September 29, 2015
Dr. Sowmya Viswanathan
For osteoarthritis (OA), there are no current treatments that slow cartilage damage or reverse the disease entirely. Though joint replacement surgery is common, it is not an option for everyone, and it can come with adverse effects.
Regenerative medicine – where we replace, create or regenerate the body’s own cells and tissues – may hold the key to changing the environment in which OA develops and grows worse. There is much excitement around stem cell research for arthritis.
Immune cells are the ones that trigger pain and inflammation. They are meant to help repair a damaged joint, but somehow it goes wrong.
Dr. Viswanathan’s team will deal directly with those immune cells – reprogramming them in an attempt to change the atmosphere in an arthritic joint and, hopefully, kick-start the repair process.
“We hope that calming down the environment in the joint will at least slow down the progression of OA,” Dr. Viswanathan said.
The team will take human cartilage samples from patients going through joint replacement surgery, and reprogram them to become less inflammatory. To do this they will pump more of a specific immune cell – the type 2 macrophage – into the cartilage to see if it stops further degeneration.
Meanwhile, they will take a similar approach in live mice with damaged cartilage following an injury. They will “tip the balance” and flood more type 2 macrophages into the knee joint and see what happens over time. Will the arthritis slow down? Will it stop? Will it reverse?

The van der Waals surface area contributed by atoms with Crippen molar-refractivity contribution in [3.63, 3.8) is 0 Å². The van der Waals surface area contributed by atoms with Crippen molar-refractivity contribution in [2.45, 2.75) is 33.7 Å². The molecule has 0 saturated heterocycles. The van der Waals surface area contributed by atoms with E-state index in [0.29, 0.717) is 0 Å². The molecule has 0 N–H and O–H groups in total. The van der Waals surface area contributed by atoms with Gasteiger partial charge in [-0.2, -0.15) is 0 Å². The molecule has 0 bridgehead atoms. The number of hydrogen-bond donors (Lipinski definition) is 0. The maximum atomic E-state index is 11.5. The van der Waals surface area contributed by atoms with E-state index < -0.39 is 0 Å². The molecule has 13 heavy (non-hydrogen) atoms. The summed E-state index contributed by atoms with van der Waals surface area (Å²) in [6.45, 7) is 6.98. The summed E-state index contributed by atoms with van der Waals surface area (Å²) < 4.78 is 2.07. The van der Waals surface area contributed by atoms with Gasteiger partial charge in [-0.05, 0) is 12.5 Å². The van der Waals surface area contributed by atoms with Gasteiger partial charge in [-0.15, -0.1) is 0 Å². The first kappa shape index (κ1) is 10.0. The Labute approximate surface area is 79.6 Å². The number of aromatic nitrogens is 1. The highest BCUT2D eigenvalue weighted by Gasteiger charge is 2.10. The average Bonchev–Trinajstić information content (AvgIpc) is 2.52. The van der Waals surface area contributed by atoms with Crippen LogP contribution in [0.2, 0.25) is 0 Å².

These two studies in tandem will reveal whether these immune cells could play a role in OA treatment.
If altering the makeup of immune cells in a joint can calm down inflammation, it will make it a less hostile, less painful environment. On one hand, osteoarthritis would become a less painful disease. Even better: we could stop the disease in its tracks.
Dr. Viswanathan said that this could open the door for other possible treatments to fully treat OA, such as steroids, biologics or even stem cells, which can trigger the body’s own repair process to function.
The ultimate impact: treat people earlier in OA before the damage spirals out of control and get them back to a fully engaged lives at home, work and play.
Dr. Sowmya Viswanathan is associate director of University Health Network’s Cell Therapy Program, as well as assistant professor at the University of Toronto. She conducts research at Toronto Western Hospital.
“This grant is so very important and allows me to hire students and create a team,” she said. “It’s an incredible vote of confidence for a young investigator to get a peer-reviewed grant of this size. Changes to federal funding have made it a very competitive space. I can’t tell you how huge this is.”
Dr. Sowmya Viswanathan, University of Toronto, ON
Young Investigator Operating Grant